What is it that I like about coffee

It is the sharing part. It is not so much about the flavor, taste, beans or how thick the foam looks in my cup; it is about all these short moments when I shared a cup of coffee with somebody. I just had one cup at Trondheim airport, before boarding on my plane to Spain and it tasted exactly that: moving to Spain for a year, with all the dreams, ideas and insights it encompasses. Its flavor was about that midnight glass of wine in some dim bar accompanied by olives and ham, it included lots of hours on the playgrounds with the kids, hours under the sun on the beach and many more hours that I will work on our newly founded startup. It had it all and was just perfect. It also tasted like this year that we spent in Trondheim, Norway; it had its snow, wind, rain, northern lights, and how I froze 2 fingers, making pictures of the lights show, and how I then could not start the car and go home because my hands hurt and made it impossible to get the keys out of my pocket and to drive. It had the peach colored lights of Scandinavia midnight sun, that I enjoyed as it let me work 3 or 4 hours more per day. You never know what it is to be living 22-hour days before you have experienced it. And then you know it is great and you do not want to leave this county just because of that: because of how the light falls and changes you. This cup of coffee also had this weird landing I had in Oslo in April when the wind and the snow made it look like the land was covered by millions of white cables; thin, cold, parallel lines, an optical illusion of Nordic winds, falling snow and high plane speed 50 feet above the ground.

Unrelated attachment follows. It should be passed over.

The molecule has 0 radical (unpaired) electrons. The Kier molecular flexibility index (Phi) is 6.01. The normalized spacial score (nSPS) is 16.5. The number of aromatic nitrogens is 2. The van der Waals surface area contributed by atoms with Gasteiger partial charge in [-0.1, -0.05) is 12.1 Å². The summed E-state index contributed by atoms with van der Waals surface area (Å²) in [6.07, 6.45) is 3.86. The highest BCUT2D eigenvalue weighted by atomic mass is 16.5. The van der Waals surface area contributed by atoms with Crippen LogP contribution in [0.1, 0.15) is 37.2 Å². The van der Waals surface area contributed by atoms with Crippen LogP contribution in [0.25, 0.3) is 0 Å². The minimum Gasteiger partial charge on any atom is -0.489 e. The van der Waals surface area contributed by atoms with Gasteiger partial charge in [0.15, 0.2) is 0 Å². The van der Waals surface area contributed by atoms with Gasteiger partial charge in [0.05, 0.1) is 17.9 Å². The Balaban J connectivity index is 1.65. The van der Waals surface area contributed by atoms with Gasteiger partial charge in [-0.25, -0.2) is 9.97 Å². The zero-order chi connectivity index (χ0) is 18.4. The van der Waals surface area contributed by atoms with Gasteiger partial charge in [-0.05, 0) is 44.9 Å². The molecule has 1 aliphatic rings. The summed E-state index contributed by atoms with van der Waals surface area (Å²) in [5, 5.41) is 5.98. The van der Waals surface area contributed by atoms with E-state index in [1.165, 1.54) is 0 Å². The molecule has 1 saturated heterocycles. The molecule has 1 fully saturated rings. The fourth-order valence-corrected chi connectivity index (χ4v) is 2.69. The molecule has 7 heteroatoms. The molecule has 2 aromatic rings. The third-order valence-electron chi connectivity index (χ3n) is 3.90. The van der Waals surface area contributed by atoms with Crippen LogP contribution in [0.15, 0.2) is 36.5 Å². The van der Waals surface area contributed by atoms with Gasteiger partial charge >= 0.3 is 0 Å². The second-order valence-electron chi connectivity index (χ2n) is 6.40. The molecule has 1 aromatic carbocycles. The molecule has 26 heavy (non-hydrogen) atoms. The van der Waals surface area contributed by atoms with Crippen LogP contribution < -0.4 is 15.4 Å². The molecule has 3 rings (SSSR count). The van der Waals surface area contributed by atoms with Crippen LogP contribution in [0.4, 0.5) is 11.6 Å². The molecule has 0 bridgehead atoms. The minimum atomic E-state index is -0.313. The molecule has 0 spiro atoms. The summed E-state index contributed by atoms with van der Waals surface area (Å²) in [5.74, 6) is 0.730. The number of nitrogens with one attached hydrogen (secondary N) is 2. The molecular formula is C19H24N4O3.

Each cup of coffee I drank, I enjoyed it with somebody. It was sharing, not drinking. In Spain it were people on the tables next to me, talking about their lives and me overhearing their talk. It was the French man in the Amsterdam airport who invited me for a cup of coffee and I did not know how to reject it politely, thus I accepted and listened to his French talk and drank my coffee and nodded and smiled. It were the two old men with cigars and straw hats in Portugal, that joined me on the beach terrace in Cascais and were half sleeping, half talking with the shirts half open. They told me about their daughters, sons, families and the sun was very hot, the wind was strong and their words flowed like the waves over the sand when they wash away the footprints somebody left there. And it was great. In Portugal the coffee was also about the carousels where the kids ride, with its happiness and about the love words of an old shoe storeowner to my son, when he bought his first leather sandals. Yes, that day we had to buy him sandals and I showed him different pairs of Crocs and he rejected all of them. Then later in the day walking on a narrow stone paved street under the afternoon sun he run into a small shoe store and picked his sandals. Dark blue leather sandals that cost 26 euros and I bought them for him. And the storeowner, the big old lady dressed all in black, like many Portuguese older women are dressed, hugged and kissed him and told him something about ‘amore’ and many other words in Portuguese that were all about love. And we all were happy, and couple of minutes later drinking coffee outside the shoe store, we knew it was all true and sincere and that love belonged to us like the sharp shadows on the white walls, like the blue tiles, like the sun that left its touch on our skins. And that coffee was about all that.